From the Publisher . . .

A delightful celebration of French life and the cooks who turn even the simplest meals into an occasion

Even before Susan Herrmann Loomis wrote her now-classic memoir, On Rue Tatin, American readers have been compelled by books about the French’s ease with cooking. With In a French Kitchen, Loomis—an expat who long ago traded her American grocery store for a bustling French farmer’s market—demystifies in lively prose the seemingly effortless je ne sais quoi behind a simple French meal.

One by one, readers are invited to meet the busy people of Louviers and surrounding villages and towns of Loomis’s adopted home, from runway-chic Edith, who has zero passion for cooking—but a love of food that inspires her to whip up an array of mouthwatering dishes—to Nathalie, who becomes misty-eyed as she talks about her mother’s Breton cooking, then goes on to reproduce it. Through friends and neighbors like these, Loomis learns that delicious, even decadent meals don’t have to be complicated.

Are French cooks better organized when planning and shopping? Do they have a greater ability to improvise with whatever they have on hand when unexpected guests arrive? The answer to both is: Yes. But they also have an innate understanding of food and cooking, are instinctively knowledgeable about seasonal produce, and understand what combination of simple ingredients will bring out the best of their gardens or local markets.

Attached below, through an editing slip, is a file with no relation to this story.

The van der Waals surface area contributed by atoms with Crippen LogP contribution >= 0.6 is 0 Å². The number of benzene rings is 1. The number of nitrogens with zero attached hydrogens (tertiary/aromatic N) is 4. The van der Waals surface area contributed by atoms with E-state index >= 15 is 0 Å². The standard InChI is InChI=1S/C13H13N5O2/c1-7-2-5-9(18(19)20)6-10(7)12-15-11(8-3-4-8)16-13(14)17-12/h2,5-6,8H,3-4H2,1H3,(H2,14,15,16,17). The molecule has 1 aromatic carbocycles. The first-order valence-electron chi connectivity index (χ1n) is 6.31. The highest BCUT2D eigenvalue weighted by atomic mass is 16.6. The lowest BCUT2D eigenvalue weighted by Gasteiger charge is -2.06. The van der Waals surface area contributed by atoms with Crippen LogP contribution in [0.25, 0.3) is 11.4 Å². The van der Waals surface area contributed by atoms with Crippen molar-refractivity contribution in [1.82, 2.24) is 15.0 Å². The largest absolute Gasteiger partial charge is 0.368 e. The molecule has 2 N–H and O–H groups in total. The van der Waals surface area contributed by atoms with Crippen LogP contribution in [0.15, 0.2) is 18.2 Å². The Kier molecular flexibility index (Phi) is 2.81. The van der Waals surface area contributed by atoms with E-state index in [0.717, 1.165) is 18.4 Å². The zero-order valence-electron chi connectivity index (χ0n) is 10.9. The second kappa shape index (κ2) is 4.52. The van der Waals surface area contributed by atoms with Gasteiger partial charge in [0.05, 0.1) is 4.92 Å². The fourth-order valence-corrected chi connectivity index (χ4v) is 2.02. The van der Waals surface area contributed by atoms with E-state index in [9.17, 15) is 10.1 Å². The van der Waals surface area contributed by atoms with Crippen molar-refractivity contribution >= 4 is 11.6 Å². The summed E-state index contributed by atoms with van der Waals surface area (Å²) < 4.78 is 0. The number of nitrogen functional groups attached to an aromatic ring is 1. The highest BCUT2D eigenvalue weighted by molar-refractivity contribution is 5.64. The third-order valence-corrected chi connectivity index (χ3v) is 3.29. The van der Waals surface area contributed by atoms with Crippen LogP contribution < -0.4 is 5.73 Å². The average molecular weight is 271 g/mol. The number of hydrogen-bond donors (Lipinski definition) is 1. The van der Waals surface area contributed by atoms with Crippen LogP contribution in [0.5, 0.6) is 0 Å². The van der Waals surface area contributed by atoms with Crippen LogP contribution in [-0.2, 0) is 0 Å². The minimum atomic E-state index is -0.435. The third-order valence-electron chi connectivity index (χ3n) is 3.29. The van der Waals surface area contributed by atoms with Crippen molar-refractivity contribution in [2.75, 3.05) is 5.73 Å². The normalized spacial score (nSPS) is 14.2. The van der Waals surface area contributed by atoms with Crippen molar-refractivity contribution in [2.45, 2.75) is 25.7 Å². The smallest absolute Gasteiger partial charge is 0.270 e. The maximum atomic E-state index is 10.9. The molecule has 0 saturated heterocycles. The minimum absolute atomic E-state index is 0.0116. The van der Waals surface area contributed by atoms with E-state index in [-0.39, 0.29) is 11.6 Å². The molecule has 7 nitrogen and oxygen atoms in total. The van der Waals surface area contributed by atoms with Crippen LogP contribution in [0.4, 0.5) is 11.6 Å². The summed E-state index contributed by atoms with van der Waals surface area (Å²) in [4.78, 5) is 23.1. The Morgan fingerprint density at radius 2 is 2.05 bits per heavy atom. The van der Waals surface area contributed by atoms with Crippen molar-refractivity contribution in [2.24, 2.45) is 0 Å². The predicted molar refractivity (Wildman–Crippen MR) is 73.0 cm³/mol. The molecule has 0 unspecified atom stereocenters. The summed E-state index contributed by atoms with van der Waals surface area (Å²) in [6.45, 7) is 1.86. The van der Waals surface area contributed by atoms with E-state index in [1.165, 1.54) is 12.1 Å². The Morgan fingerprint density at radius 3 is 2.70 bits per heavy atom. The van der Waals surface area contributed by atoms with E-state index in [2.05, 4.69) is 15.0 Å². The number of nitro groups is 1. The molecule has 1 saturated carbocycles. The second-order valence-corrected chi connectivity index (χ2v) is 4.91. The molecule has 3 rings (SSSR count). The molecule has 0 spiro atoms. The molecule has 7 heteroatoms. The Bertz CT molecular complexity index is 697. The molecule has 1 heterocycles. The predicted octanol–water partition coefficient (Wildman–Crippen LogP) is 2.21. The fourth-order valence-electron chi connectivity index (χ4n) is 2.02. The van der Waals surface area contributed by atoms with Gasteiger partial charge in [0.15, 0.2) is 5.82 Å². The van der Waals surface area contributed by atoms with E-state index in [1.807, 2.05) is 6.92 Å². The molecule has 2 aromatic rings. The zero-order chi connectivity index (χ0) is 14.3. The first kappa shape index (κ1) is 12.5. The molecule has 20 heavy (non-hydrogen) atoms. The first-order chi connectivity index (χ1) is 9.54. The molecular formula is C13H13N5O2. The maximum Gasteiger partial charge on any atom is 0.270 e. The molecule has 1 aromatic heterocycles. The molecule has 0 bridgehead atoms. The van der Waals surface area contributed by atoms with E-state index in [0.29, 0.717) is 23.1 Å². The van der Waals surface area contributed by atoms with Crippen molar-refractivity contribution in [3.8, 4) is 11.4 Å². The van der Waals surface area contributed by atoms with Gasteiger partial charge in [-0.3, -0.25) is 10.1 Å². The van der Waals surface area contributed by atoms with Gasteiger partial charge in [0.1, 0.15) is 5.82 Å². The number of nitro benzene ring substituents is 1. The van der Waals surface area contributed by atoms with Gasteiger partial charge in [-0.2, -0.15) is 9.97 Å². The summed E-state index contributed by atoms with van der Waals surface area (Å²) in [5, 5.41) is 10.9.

Thankfully for American readers, In a French Kitchen shares the everyday French tips, secrets, and eighty-five recipes that allow them to turn every meal into a sumptuous occasion.

About the Author . . .

Susan Herrmann Loomis is an award-winning journalist, author, professionally trained chef, and proprietor of a cooking school, On Rue Tatin. She is the author of twelve books, including French Farmhouse Cookbook and her memoir, On Rue Tatin: Living and Cooking in a French Town, which was named the IACP’s Best Literary Food Book in 2002. She lives with her two children in Louviers, where she moved nearly twenty years ago.

Wednesday, May 20, 2015

The Sound of Glass

I had just returned from my first trip to Maine when I was presented with the opportunity to vie for an ARC of Karen White's new novel. I follow the life rule of "never judge a book by its cover" -- however, the moment I saw the cover of The Sound of Glass, I knew I had to read it. (I had just been looking at the sea glass I collected on the beach in Maine and there on the cover was an image of what I had hoped to do with my own pieces!)

Then I opened the book to discover a woman wrapped in an air of secrecy and got swept up alongside her in the explosion that lit up the night sky. When something hits her roof and slides off, my heart was pounding! What was she about to discover in her garden that had fallen so abruptly and unexpectedly from the sky? A piece of the aircraft? A body? Something worse?

For more on the gist of the story, see below. Suffice it to say, the story is engaging from the get-go. The characters are believable and feel real. Although you will likely intuit some of the character's motives before the narrative confirms your instinct (doesn't that make you feel smart?!), it does not detract from the story line. I found myself rooting for each of the characters along the way.